How Much Does It Cost To Camp In Illinois?

Campground prices can vary widely between state parks and private RV-focused campgrounds making it hard to understand how much the cost to camp in Illinois will run you. You don’t want your campsite given away for failing to plan for all of the expenses! We’ve done extensive research on our inventory of over 300 campsites (and growing!) to understand the campsite fees that you’ll encounter so you can plan your next trip!

How much does it cost to Camp in Illinois?

Depending on the campground type you are reserving, your daily cost will range between $15 and $30. The Illinois State Parks are the cheapest option at $8 per night for car campers while private campgrounds start closer to $20-$25 with added amenities like Wifi.

Factors affecting the cost to camp in Illinois


Usually denoted by the campground classes AA through D, campsites can offer electricity, shower access, and show if a campsite has vehicular access. These campground classifications are used by the State Parks in Illinois and other state and national parks across the country to help you understand what you are getting and are frequently used to determine daily prices (like the IL DNR does).

Cost to Camp in Illinois State Parks



Best Suited Equipment

Daily Price


Showers, Electric, & Sewer

RVs, Campers, Tents

$25 - $35


Shower & Electric

RVs, Campers, Tents

$20 - $30



Campers, Tents

$18 - $20



Campers, Tents

$10 - $12






No Vehicle Access

Tents, Backpacking


Private campgrounds will also usually change their price either by the type of campsite or the specific equipment you’ll be bringing (more on that later). Private campgrounds are more likely to use a more straightforward naming system than the nebulous AA, B/E, Etc. used by the Department of Natural Resources.


Holiday Weekends Can Increase the Cost to Camp in Illinois State Parks

In Illinois, the state parks have slightly higher pricing for their premium campsites (AA & A-Class) over holiday weekends for the Fourth of July, Memorial Day, and Labor Day. Expect to pay $10 extra per day for these weekends.

Private and local county operators may have variable pricing based on the larger seasons so double-check their website or the reservation information to be certain. For example, Chicago’s Cook County Forest Preserves have fees that are $15 per night higher in the summer than during the winter.


how much does it cost to camp in illinois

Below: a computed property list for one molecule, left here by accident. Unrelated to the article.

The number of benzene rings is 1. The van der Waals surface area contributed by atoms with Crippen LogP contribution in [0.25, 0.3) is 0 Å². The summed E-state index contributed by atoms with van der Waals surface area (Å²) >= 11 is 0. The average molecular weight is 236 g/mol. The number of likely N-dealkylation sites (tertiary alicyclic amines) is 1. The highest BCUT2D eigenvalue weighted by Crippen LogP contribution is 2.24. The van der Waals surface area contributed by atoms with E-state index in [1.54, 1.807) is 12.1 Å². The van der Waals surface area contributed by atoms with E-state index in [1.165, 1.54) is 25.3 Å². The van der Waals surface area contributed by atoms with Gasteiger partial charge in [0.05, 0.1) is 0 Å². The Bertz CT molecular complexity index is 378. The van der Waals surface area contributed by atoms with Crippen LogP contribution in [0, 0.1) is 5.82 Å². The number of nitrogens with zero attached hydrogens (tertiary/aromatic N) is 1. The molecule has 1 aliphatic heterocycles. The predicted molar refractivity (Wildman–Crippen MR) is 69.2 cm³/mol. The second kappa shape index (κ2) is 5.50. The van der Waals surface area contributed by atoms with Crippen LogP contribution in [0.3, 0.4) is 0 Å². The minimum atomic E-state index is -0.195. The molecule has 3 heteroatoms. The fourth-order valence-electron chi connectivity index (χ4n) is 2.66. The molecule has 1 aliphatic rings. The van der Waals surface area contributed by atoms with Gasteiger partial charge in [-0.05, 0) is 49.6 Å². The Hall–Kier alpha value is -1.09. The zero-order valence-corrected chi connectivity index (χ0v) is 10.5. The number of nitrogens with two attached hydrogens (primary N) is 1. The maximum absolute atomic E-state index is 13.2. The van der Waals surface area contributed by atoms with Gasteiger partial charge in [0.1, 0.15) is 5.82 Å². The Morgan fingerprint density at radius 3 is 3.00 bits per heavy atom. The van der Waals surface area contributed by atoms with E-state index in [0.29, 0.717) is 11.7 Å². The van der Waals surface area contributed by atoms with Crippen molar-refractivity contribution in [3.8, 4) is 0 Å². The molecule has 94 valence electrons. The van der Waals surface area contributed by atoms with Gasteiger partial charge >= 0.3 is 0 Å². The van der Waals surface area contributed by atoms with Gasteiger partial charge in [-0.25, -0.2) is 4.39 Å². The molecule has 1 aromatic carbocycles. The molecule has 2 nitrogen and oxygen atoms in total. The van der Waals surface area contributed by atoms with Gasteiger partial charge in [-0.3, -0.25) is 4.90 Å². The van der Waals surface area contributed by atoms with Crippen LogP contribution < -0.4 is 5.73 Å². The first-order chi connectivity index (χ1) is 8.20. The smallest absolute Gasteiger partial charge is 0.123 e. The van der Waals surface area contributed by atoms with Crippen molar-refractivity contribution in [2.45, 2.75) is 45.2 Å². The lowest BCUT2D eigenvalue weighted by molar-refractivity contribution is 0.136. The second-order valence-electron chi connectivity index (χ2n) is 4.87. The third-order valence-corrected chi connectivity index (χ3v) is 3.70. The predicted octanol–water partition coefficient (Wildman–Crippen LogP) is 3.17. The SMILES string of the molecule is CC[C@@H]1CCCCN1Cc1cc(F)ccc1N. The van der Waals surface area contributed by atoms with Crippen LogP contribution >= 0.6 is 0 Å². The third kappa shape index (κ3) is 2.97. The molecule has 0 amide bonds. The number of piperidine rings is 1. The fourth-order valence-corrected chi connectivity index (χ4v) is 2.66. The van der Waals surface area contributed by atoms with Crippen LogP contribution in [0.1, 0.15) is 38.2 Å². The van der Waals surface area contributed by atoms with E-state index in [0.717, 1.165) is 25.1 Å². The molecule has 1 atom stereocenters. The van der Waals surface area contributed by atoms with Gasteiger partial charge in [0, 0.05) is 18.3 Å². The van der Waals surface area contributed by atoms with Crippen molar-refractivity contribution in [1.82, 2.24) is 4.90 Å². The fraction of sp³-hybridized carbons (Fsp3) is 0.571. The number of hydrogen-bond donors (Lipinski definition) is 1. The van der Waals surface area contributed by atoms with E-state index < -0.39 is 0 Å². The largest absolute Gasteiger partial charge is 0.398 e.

Most campgrounds charge different prices for RVs than they do for just tent campers if they aren’t charging you by the campsite type. If you are just driving in and pitching your tent – you likely won’t need to worry about additional fees either way. Tent camping is the cheapest option for sure!

Residency (For Public Campgrounds)

Blackwell Forest Preserve
Blackwell Forest Preserve – $20 for residents but $30 for non-residents

For some county forest preserves, there are higher fees for non-residents than residents. For example, at Cook County’s Bullfrog Lake, fees are $10 higher for non-county residents. While this shouldn’t impact you at private campgrounds or state parks, keep this in mind when looking through fees and planning your budget!

The Cost To Camp in Illinois

Without further ado – using our extensive research in Illinois Campgrounds across the state, we have found the average cost to expect at each campground type:

Campground OperatorAverage Price RangeNote(s)
Illinois State DNR$8 – $20Taken from tent and tent + electricity site prices
City/Park District$15 – $20
Federal (Army Bases, Federal Land, etc.)$17 – $20
Private (KOA, Good Sam, etc.)$25 – $35
County Forest Preserves$20 – $42The wide price range is primarily driven by the average $10 price increase non-residents
Illinois Average Daily Campsite Cost$15 – $30

Cost to Camp in Illinois Infographic

Illinois Campground Types and Rates

Ready to go camping? Use our County Guides to find your next outdoor adventure!

Co-Founder | Editor at Midwest Camping | Website | See related work

Robbie is a Co-Founder and editor at Midwest Camping. Robbie has backpacked over two hundred miles of the Appalachian trail, visited seventeen national parks, and camped regularly for the last two decades.

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